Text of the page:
News / Africa

Ivory Coast President Gbagbo Scrapes to Survive in Ivory Coast

Ivory Coast President Laurent Gbagbo has also been able to count on the support of southern and western-based militias (File Photo)
Ivory Coast President Laurent Gbagbo has also been able to count on the support of southern and western-based militias (File Photo)
Nico Colombant

Analysts, diplomats and his political opponents say incumbent Ivory Coast President Laurent Gbagbo is using all sorts of methods to stay in power despite growing international pressure and sanctions to force him to leave office after controversial elections last year.

Meetings took place in Mali's capital Bamako Tuesday among West African military chiefs to discuss a possible regional military intervention.

Meanwhile, diplomats in Abidjan said African Union mediator Raila Odinga again failed to convince Mr. Gbagbo to leave office, or even have him meet his challenger, the internationally-recognized winner of the November 28 run-off Alassane Ouattara.

There were a flurry of other meetings to discuss the seven-week crisis including one between the president of the former colonial power France, Nicolas Sarkozy, and Burkina Faso President Blaise Compaore, one of many previous mediators in the Ivorian stalemate.

In an upcoming meeting, West African heads of state are due to meet Saturday in Bamako to discuss effectively blocking the Ivorian account from Mr. Gbagbo's government at the Senegal-based West African regional bank. The block was previously approved, but has not yet been implemented.

While all this talking is taking place, Africa analyst J. Peter Pham says many actors in the international community are finding out more and more about the resilience of Mr. Gbagbo, a former history professor and long-time opposition activist, who had already managed to push back the elections five years amid failed peace deals with northern rebels.

"He has got two things, patience from being an opposition politician, and as an academic, he tends to be very legalistic," he said.

This includes having had the country's constitutional council throw out votes from the rebel-held north, and overturn results that were announced outside legal delays by the national election commission. He has also hired French lawyers to defend his case in international courts.

Financially, Mr. Gbagbo has pushed cocoa businessmen to pay advances on export taxes, as part of efforts to keep paying civil servants and southern security forces, a monthly tab evaluated at up to $100 million.

Mr. Ouattara, who is holed up in a hotel in the main southern city Abidjan, has warned any payments made to Mr. Gbagbo will have to be paid back to his own government.  

Ivory Coast also owes money, but Mr. Gbagbo's side says since it is not recognized, it has stopped paying interest payments due on existing government bonds.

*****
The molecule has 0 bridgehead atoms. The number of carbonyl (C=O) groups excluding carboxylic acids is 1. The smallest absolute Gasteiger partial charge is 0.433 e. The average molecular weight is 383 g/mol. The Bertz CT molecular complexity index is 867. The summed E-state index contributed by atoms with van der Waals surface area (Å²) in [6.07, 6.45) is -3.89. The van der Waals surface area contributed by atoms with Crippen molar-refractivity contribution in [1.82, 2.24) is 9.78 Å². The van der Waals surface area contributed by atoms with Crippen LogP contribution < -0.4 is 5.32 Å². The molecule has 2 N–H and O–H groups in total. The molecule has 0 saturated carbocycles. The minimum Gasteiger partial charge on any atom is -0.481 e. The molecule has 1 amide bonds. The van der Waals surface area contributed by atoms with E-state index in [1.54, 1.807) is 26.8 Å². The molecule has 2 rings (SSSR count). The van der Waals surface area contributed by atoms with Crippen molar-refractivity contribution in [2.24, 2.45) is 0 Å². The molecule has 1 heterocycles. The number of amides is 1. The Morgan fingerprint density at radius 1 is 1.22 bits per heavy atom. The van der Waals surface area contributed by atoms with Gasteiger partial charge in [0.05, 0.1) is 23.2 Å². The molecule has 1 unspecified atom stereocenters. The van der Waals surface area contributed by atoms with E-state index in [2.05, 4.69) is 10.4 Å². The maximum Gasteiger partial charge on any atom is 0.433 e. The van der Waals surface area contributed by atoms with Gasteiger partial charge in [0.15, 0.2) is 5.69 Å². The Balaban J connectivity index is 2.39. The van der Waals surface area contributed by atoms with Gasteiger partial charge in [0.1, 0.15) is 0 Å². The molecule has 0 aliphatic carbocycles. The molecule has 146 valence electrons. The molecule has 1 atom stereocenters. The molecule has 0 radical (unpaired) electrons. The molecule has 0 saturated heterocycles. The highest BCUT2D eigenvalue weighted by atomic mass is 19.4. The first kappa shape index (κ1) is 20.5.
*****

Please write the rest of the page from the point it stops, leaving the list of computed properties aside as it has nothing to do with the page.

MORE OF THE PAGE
Diplomatically, analysts say a chess battle is taking place as well. Mr. Gbagbo's teams of embassy officials in several Western and African capitals are being asked to leave, to be replaced by Ouattara-appointed ambassadors.  But analysts say Mr. Gbagbo has pushed back by reinforcing ties with African allies, most notably Zimbabwe and Angola, while also looking for divisions within the West African grouping ECOWAS.

Militarily, Mr. Gbagbo has responded to the threat of outside military action, by saying this could spark a genocide. He has also sent security forces to carry out raids in Ouattara strongholds in an effort to suppress any type of people power movement.

Daniel Chirot, another U.S.-based expert on Ivory Coast, says he does not believe ECOWAS has the logistics to carry out an operation against Mr. Gbagbo. "In order to do that in Cote d'Ivoire, they would need the logistical support of a major outside force which in this case would mean the French and I am not sure that the French at this point would be willing to engage in that," he said.

After his meeting Tuesday with French President Sarkozy, Burkina Faso President Compaore said he did not wish for any military intervention for the time being.

A Nigerian official who was at the meeting as well, Salamatu Suleiman, said she believed a military intervention would be more effective if it was based on the authority of the United Nations.

Mr. Gbagbo has asked both U.N peacekeepers, and an assisting French rapid reaction force, to leave Ivory Coast, a request that has been ignored.

But in a victory for his side, an expected U.N. Security Council vote on Tuesday to send additional peacekeepers to Ivory Coast was postponed over objections from Russia. Analysts and diplomats are pointing out that Russia's oil giant Lukoil is currently exploring for crude in Ivory Coast, and that Russia is another country which could give Mr. Gbagbo much needed financial, strategic and diplomatic backing in the days ahead.

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